Mountain/ Nantucket Sleighride (1971) - In 1820, Owen Coffin was a seaman aboard a Nantucket whaleship when it was rammed and ultimately sunk by a sperm whale. After the wreck his shipmates shot and ate him. This is what the title song is named for. The title also refers to the ride that whale ships would take when being pulled through the water by a whale they had harpooned. Leslie West, the guitarist for this criminally overlooked band didn't even know what a "Nantucket Sleighride" was when bassist Felix Pappalardi brought the song in. The title song is complicated and has a very progressive feel to it. It's almost a shame that Mississippi Queen (from Climbing!) is the only song most people know from them. And it's probably worth mentioning that Pappalardi was the producer of Cream and Mountain certainly has a Cream quality to it. (Leslie West actually formed a band with Jack Bruce at one point, by the way. ) The majority of these songs are written by Pappalardi and his wife Gail Collins. It's kind of ironic that a song written by a guy who was shot and killed was also written by a guy who would also be shot and killed (albeit under different circumstances). Pappalardi was killed by his wife in Gail in 1983. His legacy is undoubtedly forever attached to Cream and Mississippi Queen, but this album should be mentioned, too. In fact, so should Climbing! Listen to them both. They are fantastic albums.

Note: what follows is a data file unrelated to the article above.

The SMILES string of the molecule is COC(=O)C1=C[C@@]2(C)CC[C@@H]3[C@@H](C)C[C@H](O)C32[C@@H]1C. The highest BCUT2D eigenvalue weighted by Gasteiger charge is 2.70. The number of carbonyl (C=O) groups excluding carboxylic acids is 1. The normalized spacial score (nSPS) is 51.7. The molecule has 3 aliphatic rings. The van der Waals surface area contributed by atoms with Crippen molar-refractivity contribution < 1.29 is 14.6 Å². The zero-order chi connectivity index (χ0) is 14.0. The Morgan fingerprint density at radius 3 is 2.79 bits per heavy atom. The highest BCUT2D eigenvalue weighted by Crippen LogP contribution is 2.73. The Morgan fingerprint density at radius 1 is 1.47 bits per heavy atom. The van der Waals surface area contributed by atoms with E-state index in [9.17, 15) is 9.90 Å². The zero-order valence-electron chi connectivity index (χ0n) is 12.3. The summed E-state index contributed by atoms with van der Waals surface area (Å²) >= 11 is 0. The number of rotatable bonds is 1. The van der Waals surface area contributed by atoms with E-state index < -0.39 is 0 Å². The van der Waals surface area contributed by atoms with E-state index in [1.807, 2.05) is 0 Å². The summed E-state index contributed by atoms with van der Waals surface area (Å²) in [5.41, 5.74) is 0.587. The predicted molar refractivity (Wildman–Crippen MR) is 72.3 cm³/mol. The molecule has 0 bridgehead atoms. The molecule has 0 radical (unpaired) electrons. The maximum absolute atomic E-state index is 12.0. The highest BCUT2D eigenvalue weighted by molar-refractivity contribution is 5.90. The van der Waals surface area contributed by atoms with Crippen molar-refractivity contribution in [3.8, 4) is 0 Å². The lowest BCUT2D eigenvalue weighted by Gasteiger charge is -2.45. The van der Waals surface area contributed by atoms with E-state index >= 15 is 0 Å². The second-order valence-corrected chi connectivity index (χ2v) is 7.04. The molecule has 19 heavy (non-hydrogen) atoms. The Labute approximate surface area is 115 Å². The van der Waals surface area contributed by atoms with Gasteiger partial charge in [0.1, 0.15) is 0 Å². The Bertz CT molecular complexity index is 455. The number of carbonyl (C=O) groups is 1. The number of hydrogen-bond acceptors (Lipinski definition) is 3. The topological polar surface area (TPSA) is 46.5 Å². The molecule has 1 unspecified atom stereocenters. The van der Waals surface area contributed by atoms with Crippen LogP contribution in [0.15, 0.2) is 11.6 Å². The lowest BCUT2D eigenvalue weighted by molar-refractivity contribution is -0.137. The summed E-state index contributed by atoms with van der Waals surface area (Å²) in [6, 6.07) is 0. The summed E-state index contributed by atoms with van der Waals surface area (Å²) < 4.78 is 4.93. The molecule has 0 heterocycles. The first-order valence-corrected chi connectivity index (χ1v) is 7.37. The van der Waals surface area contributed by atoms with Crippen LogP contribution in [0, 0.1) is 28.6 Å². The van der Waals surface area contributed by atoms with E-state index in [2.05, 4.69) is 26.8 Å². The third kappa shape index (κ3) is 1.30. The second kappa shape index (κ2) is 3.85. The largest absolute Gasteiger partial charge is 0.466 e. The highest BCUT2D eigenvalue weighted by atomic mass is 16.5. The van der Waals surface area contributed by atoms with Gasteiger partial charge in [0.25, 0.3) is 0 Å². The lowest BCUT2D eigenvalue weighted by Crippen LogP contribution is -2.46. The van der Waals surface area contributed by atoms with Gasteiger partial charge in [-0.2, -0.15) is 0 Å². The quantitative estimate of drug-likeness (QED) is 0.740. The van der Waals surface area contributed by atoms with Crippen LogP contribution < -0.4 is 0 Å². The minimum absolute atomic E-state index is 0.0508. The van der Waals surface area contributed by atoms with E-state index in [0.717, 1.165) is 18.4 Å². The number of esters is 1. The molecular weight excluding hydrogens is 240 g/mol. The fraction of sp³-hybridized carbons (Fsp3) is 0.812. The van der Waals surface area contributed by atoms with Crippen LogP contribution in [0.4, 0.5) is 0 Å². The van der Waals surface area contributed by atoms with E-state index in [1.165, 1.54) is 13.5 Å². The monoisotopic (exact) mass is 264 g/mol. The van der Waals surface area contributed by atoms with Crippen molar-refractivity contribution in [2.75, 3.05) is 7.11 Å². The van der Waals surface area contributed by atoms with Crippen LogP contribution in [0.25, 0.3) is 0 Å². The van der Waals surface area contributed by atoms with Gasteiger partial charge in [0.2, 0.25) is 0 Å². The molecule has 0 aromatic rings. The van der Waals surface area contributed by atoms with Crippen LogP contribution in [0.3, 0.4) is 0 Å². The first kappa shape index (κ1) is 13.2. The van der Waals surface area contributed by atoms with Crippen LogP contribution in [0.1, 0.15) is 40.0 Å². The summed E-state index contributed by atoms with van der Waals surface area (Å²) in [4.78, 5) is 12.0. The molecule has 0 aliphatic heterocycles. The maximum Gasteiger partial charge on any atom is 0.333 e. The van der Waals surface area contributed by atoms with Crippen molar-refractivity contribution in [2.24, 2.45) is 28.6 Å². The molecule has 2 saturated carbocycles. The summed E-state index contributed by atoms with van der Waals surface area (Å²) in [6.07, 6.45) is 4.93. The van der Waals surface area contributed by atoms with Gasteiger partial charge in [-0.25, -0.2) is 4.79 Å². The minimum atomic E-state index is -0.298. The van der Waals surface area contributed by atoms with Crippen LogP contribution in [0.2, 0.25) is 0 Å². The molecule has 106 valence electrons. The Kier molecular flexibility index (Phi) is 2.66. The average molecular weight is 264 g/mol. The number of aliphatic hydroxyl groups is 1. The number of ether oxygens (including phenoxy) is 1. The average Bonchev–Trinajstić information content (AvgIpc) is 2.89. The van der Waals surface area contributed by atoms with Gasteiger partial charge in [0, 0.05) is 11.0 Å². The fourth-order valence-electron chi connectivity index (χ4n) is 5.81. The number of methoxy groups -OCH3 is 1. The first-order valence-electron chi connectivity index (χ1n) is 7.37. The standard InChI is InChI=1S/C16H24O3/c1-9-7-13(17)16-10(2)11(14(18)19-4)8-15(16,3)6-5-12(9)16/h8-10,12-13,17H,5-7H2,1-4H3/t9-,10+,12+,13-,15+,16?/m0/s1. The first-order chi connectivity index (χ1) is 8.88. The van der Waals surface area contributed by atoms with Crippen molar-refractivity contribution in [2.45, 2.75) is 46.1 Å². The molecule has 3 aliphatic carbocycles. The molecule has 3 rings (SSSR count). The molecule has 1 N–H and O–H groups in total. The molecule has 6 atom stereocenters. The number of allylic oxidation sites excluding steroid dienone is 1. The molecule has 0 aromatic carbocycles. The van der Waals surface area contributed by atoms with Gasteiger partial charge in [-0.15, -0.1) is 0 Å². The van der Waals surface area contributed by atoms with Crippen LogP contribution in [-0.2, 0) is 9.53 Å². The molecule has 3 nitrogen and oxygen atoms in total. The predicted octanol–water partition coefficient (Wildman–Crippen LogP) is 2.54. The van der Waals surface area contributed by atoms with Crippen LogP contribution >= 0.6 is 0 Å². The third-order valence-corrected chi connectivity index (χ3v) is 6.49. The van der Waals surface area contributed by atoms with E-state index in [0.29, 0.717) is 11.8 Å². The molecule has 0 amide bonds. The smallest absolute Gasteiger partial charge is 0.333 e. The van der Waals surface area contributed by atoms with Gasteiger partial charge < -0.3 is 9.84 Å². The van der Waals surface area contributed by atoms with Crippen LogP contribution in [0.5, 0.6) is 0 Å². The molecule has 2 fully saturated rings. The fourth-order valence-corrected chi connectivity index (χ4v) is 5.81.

A version of Mountain still tours with Leslie West (who actually started Mountain out as a solo band) and they still rock, but there's something extra special about the four years that Pappalardi was in Mountain.

Leslie West recently released a solo album entitled Unusual Suspects and I highly recommend it.

P.S. - The band Leslie West formed with Jack Bruce was called West, Bruce, & Laing. They released two studio albums (Why Don'tcha and Whatever Turns You On) and one live album (Live 'n' Kickin'). You could do worse than to look them up.

6 comments:

  1. "It's kind of ironic that a song written by a guy who was shot and killed was also written by a guy who would also be shot and killed"



    But at least he wasn't eaten (I don't think).

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    1. Well, I said the circumstances were slightly different. ;) Gail Collins claimed it was an accident. I've always been curious how someone can accidently shoot someone in the neck and then call their lawyer first before calling the police.

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  2. You've got me listening to Nantucket Sleighride. I really like this album.

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    1. Good to hear. My dad's a pretty big Mountain fan so he had me listening to them since I was about ten on tapes he recorded when he was younger. He still has his original vinyl edition.

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  3. Speaking of overlooked albums, check the memory stick I sent and see if there is a band called Masters of Reality on there. If so, there should be an album called "Sunrise On The Sufferbus." Give that one a listen. Ginger Baker is in that band and it's an excellent album with a good dose of British weirdness to it. There was a song on the album that was a kind of popular for a while called "She Got Me (When She Got Her Dress On)."

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    1. Yeah, it's on there. Pretty good stuff.